How to Provide the Best Counseling for LGBQTIA+ Clients?

By Kristie Overstreet on May 6, 2020


Many clients in the world are looking for a clinician just like you to help them. Lesbian, Gay, Bisexual, Transgender, Queer, Intersex, Asexual, Plus(LGBTQIA+) clients are especially at risk when looking for a competent and skilled provider.

Whether you refer to the community at LGBT, LGBTQ, LGBTQIA+, or another combination of acronyms, they needed affirming behavioral healthcare. The plus at the end of the abbreviation is to include all of the other identities not spelled out.

Your goal is to provide the best counseling experience for your LGBTQIA+ client. Here are a few practical tips that you can apply to your current clinical work.

Assess for common issues

Due to discrimination and marginalization in society, there are many common issues that LGBTQIA+ clients seek counseling to help with overcome. Trauma, PTSD, poor body image, anxiety, substance abuse, untreated medical problems, gender dysphoria, suicide attempts, suicidal ideations, and self-harm are a few examples of common issues. As a clinician, it’s essential to assess for all of these potential struggles.

Keep the session about the client, not you

As a clinician, you work hard to keep the focus on the client and what they are going through. Your ability to keep the session about the client is essential when working with LGBTQIA+ clients. Don’t jump in share how you relate to what they are going through. This can lead to the client losing focus on what they are sharing or what they realize about themselves during the session.

Attend training and stay up to date

You want to provide the best clinical experience for your LGBTQIA+ clients, and to do this, attend a specialty training. You get experience from working with these clients in a clinical setting, but attending trainings and workshops will help ensure you are the most up to date with issues your clients are facing.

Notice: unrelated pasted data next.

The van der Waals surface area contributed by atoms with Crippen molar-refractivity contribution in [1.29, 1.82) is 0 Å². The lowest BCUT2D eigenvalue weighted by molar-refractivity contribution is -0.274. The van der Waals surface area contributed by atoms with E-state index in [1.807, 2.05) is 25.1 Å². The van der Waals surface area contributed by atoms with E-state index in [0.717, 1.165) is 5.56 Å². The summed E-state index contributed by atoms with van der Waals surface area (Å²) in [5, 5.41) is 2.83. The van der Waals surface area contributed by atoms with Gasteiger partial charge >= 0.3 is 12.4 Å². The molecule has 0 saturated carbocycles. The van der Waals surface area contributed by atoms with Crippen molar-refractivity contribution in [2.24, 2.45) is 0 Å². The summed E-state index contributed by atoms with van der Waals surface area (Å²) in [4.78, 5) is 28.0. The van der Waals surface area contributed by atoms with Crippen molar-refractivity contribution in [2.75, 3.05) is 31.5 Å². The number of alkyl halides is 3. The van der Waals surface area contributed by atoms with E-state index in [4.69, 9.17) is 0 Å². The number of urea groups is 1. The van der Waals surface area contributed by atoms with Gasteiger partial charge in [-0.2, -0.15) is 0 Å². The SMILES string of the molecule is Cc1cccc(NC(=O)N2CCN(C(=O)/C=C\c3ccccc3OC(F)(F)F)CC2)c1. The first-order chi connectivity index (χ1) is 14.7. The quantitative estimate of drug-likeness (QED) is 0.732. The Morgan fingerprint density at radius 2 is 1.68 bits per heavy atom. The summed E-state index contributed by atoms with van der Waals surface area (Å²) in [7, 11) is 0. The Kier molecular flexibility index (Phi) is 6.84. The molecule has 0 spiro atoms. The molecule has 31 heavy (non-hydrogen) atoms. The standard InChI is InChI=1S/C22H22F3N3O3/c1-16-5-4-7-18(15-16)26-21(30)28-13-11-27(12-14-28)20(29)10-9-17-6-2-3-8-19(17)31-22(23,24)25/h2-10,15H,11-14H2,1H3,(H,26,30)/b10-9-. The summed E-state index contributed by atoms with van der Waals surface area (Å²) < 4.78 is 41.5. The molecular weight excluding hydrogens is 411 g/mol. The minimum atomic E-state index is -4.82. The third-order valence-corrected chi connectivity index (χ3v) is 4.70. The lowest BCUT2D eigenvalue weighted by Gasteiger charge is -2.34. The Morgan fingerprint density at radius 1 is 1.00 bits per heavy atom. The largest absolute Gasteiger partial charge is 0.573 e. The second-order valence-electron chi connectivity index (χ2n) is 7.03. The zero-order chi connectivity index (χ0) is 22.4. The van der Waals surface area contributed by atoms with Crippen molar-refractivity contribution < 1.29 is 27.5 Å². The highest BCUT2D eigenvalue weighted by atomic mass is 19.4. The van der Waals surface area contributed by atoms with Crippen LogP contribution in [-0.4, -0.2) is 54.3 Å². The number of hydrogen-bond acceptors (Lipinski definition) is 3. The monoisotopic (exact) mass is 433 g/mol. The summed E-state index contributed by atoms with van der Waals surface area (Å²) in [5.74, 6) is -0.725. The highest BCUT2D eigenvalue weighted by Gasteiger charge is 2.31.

Discrimination within the LGBTQIA+ community

As a clinician, don’t assume everyone in the LGBTQIA+ community likes, accepts, and gets along with one another just because of who they are. Even within the LGBTQIA+ community, there is discrimination among the different identities. Bisexual, Transgender, and Intersex individuals are discriminated against within the community. These individuals are misunderstood, or there is an attempt to erase their presence in the community.

Get involved in advocacy and education

If you’re passionate about helping your LGBTQIA+ clients live their best life, get involved in advocacy and education. For example, attend local PFLAG meetings, trainings in the community, share educational information on social media, and advocate for equal rights. If you hear someone using a homophobic, transphobic, or bi-phobic slur, step forward and educate them about what they said. Advocacy and education look different to everyone, but you will find opportunities to use your voice to help the community move forward.

The LGBTQIA+ community needs affirming and educated clinicians to provide a safe place for them. You can make a difference in your client’s life by helping them grow and accomplish their goals. These tips can help you become a better clinician and provide the best care possible.


Dr. Kristie Overstreet is a clinical sexologist, certified sex therapist, licensed professional clinical counselor, author, speaker, and consultant. She holds a Ph.D. in Clinical Sexology, Master of Arts in Professional Counseling, and a Bachelor of Science in Biology. She is a licensed counselor in California, Florida, Georgia, and Louisiana. She is also a Certified Sex Therapist and Certified Addiction Professional. She has over 12 years of clinical experience specializing in sex therapy, transgender healthcare, relationships, and helping counselors build their private practice. She is president of Therapy Department, a private practice that provides counseling, training, speaking, and consulting services across the United States.  For more information about Dr. Kristie's work visit


Commenter Name
September 6, 2021

Thanks for helping me understand that one must not assume that everyone in the LGBTQ community accepts each other as well. With that in mind, it would be helpful to attend LGBTQ therapy for the members of the community to help be accepting of others as well. This would definitely help them have a better life and prevent anxiety and depression while being in touch with others with the same experiences as them.

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